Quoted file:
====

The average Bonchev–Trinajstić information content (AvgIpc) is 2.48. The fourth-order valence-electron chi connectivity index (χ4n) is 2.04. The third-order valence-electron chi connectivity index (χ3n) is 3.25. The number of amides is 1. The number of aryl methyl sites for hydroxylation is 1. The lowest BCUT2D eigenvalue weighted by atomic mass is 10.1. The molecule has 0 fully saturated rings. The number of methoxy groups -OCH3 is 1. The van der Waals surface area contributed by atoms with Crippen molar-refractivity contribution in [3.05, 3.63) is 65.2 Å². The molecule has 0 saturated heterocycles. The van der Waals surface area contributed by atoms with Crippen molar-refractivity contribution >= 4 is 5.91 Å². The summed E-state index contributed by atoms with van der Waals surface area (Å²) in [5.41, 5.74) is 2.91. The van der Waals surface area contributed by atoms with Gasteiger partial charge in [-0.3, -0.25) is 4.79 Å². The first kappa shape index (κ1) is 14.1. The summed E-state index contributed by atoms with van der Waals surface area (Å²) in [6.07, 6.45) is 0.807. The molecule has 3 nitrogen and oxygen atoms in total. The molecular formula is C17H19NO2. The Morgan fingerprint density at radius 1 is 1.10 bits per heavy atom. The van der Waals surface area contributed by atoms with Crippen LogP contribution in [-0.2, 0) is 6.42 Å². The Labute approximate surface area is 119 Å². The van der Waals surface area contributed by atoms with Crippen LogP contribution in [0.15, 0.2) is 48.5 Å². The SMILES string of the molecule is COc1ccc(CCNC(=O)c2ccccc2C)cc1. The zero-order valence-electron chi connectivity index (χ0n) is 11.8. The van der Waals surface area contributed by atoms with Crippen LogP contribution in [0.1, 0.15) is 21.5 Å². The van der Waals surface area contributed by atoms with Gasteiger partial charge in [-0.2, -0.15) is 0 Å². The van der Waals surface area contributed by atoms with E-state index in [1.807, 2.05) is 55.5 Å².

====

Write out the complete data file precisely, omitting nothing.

The average Bonchev–Trinajstić information content (AvgIpc) is 2.48. The fourth-order valence-electron chi connectivity index (χ4n) is 2.04. The third-order valence-electron chi connectivity index (χ3n) is 3.25. The number of amides is 1. The number of aryl methyl sites for hydroxylation is 1. The lowest BCUT2D eigenvalue weighted by atomic mass is 10.1. The molecule has 0 fully saturated rings. The number of methoxy groups -OCH3 is 1. The van der Waals surface area contributed by atoms with Crippen molar-refractivity contribution in [3.05, 3.63) is 65.2 Å². The molecule has 0 saturated heterocycles. The van der Waals surface area contributed by atoms with Crippen molar-refractivity contribution >= 4 is 5.91 Å². The summed E-state index contributed by atoms with van der Waals surface area (Å²) in [5.41, 5.74) is 2.91. The van der Waals surface area contributed by atoms with Gasteiger partial charge in [-0.3, -0.25) is 4.79 Å². The first kappa shape index (κ1) is 14.1. The summed E-state index contributed by atoms with van der Waals surface area (Å²) in [6.07, 6.45) is 0.807. The molecule has 3 nitrogen and oxygen atoms in total. The molecular formula is C17H19NO2. The Morgan fingerprint density at radius 1 is 1.10 bits per heavy atom. The van der Waals surface area contributed by atoms with Crippen LogP contribution in [-0.2, 0) is 6.42 Å². The Labute approximate surface area is 119 Å². The van der Waals surface area contributed by atoms with Crippen LogP contribution in [0.15, 0.2) is 48.5 Å². The SMILES string of the molecule is COc1ccc(CCNC(=O)c2ccccc2C)cc1. The zero-order valence-electron chi connectivity index (χ0n) is 11.8. The van der Waals surface area contributed by atoms with Crippen LogP contribution in [0.1, 0.15) is 21.5 Å². The van der Waals surface area contributed by atoms with Gasteiger partial charge in [-0.2, -0.15) is 0 Å². The van der Waals surface area contributed by atoms with E-state index in [1.807, 2.05) is 55.5 Å².